Cabbies Using Charm School To Compete With Uber

a logo of a companyAs most of us know,  Uber has had a major impact on the car service industry making things a bit more difficult for traditional taxi cab drivers. With a few taps of one’s smart phone, your car can be summoned and you don’t have to exchange any money since all of that stuff is done through the Uber app.

So what’s a regular taxi driver to do? How can they be more appealing to those that have seen the light and become Uber loyalists? (While we rarely take cabs, I wasn’t impressed the one time we took Uber.)

Charm school!  Well that’s at least what some cabbies are trying in Seattle.

The first 4 hour training session took place this past Tuesday just outside of Seattle. The Western Washington Taxicab Operators Association and Teamsters Local 117 arranged the class by asking for a curriculum from the Hospitality Management Program at South Seattle College.

According to ABC News, here is the curriculum:

  1.  Introduction
  2. Excellent customer service: What it is and how to provide it.
  3. How to handle complaints and difficult customers
  4. Personal story: How to present our brand and/or service in a way that is most accessible for customers
  5. Developing new business with Institutional Clients
  6. Closing exercises and review

The course costs $60 and around 170 drivers paid out of pocket to learn new strategies to help make the riding experience better for customers.

The idea seems to be popular as the course will be running again tomorrow and a third date should be coming too.

I was thinking about this idea and I could see where it can help. However, in the end the thing I care most about is being on time and getting a good price. I see how some can like or even love Uber for the convenience factor (calling a car through the app, no $$$ exchanged), but I found it to be quite pricey…

What do you think about cabbies going to charm school? Will a friendly taxi experience make you want to use them more?

Check out the ABC News story about Taxi Charm School here.

For those of you that haven’t signed up for Uber yet: You can sign up through my link here. You’ll get a $10 Uber credit good towards your first ride and I’ll get $10 credit after you complete it!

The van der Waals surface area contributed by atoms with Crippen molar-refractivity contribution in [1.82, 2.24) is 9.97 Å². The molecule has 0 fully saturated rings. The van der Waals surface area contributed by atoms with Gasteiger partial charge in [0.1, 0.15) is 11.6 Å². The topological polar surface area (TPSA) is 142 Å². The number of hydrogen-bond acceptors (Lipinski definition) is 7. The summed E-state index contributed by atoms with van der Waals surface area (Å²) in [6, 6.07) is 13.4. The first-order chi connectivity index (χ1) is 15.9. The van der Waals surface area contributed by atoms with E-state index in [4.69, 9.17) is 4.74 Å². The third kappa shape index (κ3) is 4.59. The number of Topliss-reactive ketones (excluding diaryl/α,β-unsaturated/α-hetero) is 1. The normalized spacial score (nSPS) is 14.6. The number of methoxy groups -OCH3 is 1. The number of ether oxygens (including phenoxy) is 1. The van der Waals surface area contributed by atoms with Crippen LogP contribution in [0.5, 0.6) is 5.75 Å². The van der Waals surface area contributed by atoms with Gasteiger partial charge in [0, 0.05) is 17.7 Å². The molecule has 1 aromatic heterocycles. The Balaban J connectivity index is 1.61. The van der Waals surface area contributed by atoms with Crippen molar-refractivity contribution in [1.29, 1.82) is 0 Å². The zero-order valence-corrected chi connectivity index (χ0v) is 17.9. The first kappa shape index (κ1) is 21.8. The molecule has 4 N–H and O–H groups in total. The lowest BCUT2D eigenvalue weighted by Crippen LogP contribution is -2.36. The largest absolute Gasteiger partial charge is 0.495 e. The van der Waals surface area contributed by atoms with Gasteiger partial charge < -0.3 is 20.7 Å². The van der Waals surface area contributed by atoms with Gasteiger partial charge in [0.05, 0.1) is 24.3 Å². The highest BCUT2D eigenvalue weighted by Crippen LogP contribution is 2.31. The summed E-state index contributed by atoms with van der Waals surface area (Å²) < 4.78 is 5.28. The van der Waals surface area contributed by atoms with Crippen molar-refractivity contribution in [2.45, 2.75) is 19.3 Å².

4 thoughts on “Cabbies Using Charm School To Compete With Uber

  1. Matt- Competition is always good, especially if it can improve service and lower the price for consumers. Also, thanks for the math lesson! 🙂

  2. UberX is significantly cheaper here in San Francisco. For instance, a ride from my home to SFO is typically $60+ in a regular taxi (including tip), but around $40 with uberX. In fact, with the current summer discount they are running, I recently had a $29 ride to SFO. In case you’re no good with numbers, that’s better than half price.

    More importantly they’re convenient and you don’t have to go looking for a taxi to pick you up when you want one. It’s also interesting to note that since uber has come into the market the number of broken credit card readers in taxis seems to have dropped precipitously. Regardless of which service you prefer competition is clearly making everyone try to raise the quality of their product, which is great for riders.

  3. As someone who has lived in Seattle for 6+ years, I can tell you I will never use a taxi again since switching to Uber. The taxi drivers will take off the minute you tell them you want to go north of Lake Union. They say they’ll take credit cards and then the reader mysteriously breaks. My wife was held hostage once because she had no cash and the driver refused to let her use a credit card. (Seriously. She had to call me to bring her money. Fortunately I was on my way home already.)

    Charm isn’t needed. I actually prefer the driver not try to strike up a conversation in the car since I’m busy with something else. I just need a driver who will take me where I want to go and accept payment.

    1. Interesting stuff. I’ve yet to make it to Seattle so I know very little about the city and its taxi situation. (I have been wanting to go for quite some time!) Years back we used to have similar problems late at night getting a cab to take us to Brooklyn. They too would speed off or say not in service the second they heard the B word.

      When credit cards first started being accepted in cabs in NYC the machines always seemed to be broken. The story about your wife is pretty crazy. I could only imagine what was going through her head.

      The big question I have for you related to Uber- how does the price compare to regular taxis?

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